Serial No. 114-38: What is the Federal Government Doing to Combat the Opioid Abuse Epidemic? Hearing Before the Subcommittee on Oversight and Investigations of the Committee on Energy and Commerce, U.S. House of Representatives, One Hundred Fourteenth Congress, First Session, May 1, 2015 [open pdf - 7MB]
This is the May 1, 2015 hearing "What is the Federal Government Doing to Combat the Opioid Abuse Epidemic?" held before the House Committee on Energy and Commerce. From the opening statement of subcommittee chairman Tim Murphy: "Today, we will hear from Federal agencies charged with providing guidance, direction, and leadership in our Nation's public health response to the opiate epidemic. No Federal agency is more central in this ongoing epidemic than the Department of Health and Human Services or HHS. HHS and its Substance Abuse and Mental Health Services Administration, also known as SAMHSA, are responsible for leading our Nation's public health response to the opiate heroin abuse and addiction crisis. SAMHSA regulates our country's 1,300 opiate treatment programs, and SAMHSA is responsible for certifying the 26,000 physicians who prescribe the most commonlyused [sic] opiate maintenance medication, buprenorphine. According to testimony provided by SAMHSA before this subcommittee in April of last year, there were nearly 1.5 million people treated with these opiate maintenance medications in 2012, which is a fivefold increase in the last 10 years. Has SAMHSA defined the goal of recovery for what these federally subsidized treatment programs are supposed to accomplish? Is SAMHSA collecting and evaluating meaningful data at an individualized level that would hold grant recipients individually accountable for effective results? So far, preliminary examination indicates the answers are no. And when you don't define where you're going, every road you take still leaves you lost. So we're hoping we can get some direction today." Statements, letters, and materials submitted for the record include those of the following: Michael P. Botticelli, Richard G. Frank, Nora D. Volkow, Douglas C. Throckmorton, Debra Houry, Pamela S. Hyde, and Patrick Conway.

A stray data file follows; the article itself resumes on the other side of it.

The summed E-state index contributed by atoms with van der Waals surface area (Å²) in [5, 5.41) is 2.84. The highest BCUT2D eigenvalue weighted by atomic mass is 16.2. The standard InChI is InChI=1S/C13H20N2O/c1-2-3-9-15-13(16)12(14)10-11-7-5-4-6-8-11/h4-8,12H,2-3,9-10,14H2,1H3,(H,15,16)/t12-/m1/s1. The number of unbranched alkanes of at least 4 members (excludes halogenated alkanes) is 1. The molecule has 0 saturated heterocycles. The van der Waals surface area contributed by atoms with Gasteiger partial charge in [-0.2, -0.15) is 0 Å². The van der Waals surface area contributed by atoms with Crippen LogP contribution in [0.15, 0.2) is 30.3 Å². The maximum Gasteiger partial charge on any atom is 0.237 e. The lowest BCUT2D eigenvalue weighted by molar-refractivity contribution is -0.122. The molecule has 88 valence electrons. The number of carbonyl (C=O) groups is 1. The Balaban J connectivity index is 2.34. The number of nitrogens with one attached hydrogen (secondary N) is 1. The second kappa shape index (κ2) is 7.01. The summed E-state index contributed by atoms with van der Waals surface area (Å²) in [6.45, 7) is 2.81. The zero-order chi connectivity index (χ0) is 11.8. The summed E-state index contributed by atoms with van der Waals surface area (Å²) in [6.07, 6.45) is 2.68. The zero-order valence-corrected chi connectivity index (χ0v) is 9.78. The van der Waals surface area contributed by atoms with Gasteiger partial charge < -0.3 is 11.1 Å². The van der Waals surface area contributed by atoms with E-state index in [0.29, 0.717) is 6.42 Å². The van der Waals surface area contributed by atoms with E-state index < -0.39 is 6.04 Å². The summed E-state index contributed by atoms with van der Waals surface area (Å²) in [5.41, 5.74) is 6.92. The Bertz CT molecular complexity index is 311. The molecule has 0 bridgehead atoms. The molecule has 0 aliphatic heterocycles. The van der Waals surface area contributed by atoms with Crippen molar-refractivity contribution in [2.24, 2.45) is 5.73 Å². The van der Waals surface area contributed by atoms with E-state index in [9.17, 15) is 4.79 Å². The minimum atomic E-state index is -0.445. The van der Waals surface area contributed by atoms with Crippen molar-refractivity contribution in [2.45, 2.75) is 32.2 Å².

Serial No. 114-38
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